But, that session would be after she covered this Neil Young tune. In retrospect now that we’ve got both songs to listen to, Clayton twisted that dialogue back in on itself by doing a full on interpretation of “Southern Man” and transformed it while she was at it. Continue reading
Listen to this track by returning neo-soul new hope and R&B auteur D’Angelo, also crediting the band who appear on the record, The Vanguard. It’s “Really Love”, a single as taken from 2014’s Black Messiah. The record was certainly a long time coming, following up 2000’s critically-acclaimed Voodoo.
The song is a reflection of the rest of the album in that it is a densely layered work that seems to draw together multiple threads of musical tradition, from jazz to soul, funk and rock music. It’s marked by the influentces of Parliament Funkadelic, Prince, Riot-era Sly & the Family Stone, and What’s Going On-era Marvin Gaye, all while avoiding crude imitation at the same time.
“Densely layered” seems to be the sonic manifesto that drove the making of the album, which may explain why it took so long to create. Apart from songwriter and singer D’Angelo, the record is replete with contributions from Questlove of The Roots, solo artist and former Tribe Called Quest founder Q-Tip, and legendary sessioners Pino Pallidino on bass and drummer James Gadson. Work on the album stretched from 2000 and into the end of last year. That’s a long gestation period that even Axl Rose would be proud of! Yet, even though the record took a long time to craft, it’s release date was rushed at the end for reasons of social significance, and not necessarily for capturing a commercial wave.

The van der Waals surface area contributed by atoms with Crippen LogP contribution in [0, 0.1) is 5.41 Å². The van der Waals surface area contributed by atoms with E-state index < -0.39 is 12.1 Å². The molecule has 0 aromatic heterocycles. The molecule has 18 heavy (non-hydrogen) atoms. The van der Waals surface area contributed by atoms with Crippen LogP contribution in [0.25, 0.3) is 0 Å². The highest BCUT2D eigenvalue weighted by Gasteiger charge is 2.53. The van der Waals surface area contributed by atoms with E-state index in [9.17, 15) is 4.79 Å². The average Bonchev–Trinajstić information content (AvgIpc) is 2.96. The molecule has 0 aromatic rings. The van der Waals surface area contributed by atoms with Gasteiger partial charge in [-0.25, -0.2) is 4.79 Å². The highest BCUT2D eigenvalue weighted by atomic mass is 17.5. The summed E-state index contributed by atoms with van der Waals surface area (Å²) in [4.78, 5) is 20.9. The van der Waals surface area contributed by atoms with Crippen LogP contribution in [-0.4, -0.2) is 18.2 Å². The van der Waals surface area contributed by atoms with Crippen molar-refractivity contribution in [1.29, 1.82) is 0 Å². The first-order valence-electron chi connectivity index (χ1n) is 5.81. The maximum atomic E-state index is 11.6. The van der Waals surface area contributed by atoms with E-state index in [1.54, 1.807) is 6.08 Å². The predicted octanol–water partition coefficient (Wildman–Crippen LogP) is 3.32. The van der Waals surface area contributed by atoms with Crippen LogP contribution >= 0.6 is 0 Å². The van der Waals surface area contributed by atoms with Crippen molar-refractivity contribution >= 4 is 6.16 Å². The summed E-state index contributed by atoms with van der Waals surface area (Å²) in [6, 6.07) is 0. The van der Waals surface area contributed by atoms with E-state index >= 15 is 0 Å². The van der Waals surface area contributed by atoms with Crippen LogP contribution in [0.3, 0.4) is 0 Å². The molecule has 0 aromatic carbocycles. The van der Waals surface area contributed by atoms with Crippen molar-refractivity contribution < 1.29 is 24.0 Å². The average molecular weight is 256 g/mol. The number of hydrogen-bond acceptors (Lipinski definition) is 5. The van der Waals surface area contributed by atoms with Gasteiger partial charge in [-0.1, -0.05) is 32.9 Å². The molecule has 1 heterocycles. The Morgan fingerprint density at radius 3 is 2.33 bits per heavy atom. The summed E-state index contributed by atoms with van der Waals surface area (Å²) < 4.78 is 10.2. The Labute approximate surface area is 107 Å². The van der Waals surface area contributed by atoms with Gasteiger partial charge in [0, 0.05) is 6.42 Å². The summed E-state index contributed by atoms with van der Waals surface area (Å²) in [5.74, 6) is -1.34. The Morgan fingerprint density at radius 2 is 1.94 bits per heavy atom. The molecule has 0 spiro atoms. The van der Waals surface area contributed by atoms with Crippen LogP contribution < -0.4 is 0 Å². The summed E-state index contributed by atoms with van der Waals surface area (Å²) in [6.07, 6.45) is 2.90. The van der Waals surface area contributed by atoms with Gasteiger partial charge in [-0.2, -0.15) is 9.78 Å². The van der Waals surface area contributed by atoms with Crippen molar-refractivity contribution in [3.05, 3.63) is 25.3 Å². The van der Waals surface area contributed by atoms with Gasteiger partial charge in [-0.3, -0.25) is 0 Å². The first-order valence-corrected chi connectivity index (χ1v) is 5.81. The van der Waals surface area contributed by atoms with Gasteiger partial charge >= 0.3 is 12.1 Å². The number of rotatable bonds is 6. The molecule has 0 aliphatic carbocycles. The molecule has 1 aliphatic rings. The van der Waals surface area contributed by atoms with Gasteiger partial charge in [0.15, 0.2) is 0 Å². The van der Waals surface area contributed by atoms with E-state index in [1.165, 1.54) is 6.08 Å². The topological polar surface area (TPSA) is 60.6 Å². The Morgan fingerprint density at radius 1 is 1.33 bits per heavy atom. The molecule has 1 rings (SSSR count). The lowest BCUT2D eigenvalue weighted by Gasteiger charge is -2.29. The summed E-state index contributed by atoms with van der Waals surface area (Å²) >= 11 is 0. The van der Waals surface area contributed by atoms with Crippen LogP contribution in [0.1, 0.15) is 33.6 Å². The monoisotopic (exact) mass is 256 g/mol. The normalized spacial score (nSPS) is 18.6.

Listen to this track by tremendously gifted and seemingly cursed British R&B singer Amy Winehouse. It’s “Back To Black”, the title track to her 2007 sophomore album, Back To Black. The song comes off an album produced by Mark Ronson, who also co-wrote this tune with Winehouse, a tale of a lost relationship, and the mourning period that often follows.
This was the third single off of a record that made her name on the international stage, with “Rehab” and “You Know I’m No Good” being the other two. One of the reasons that these songs, and this record was a success was Winehouse’s voice which connected to a rich seam of R&B singing tradition laid down by Etta James, Erma Franklin, Betty Wright, and others. By the 2000s, these influences were new all over again. Yet, Winehouse was a new voice beyond her influences, with a seemingly effortless capacity for the blues and soulful phrasing all of her own.
But, I think another reason why this song works so well is because it establishes the persona of its author. Of course it would be this that would secure her place in the pop pantheon (not to mention the tabloids), and be her downfall, too. Continue reading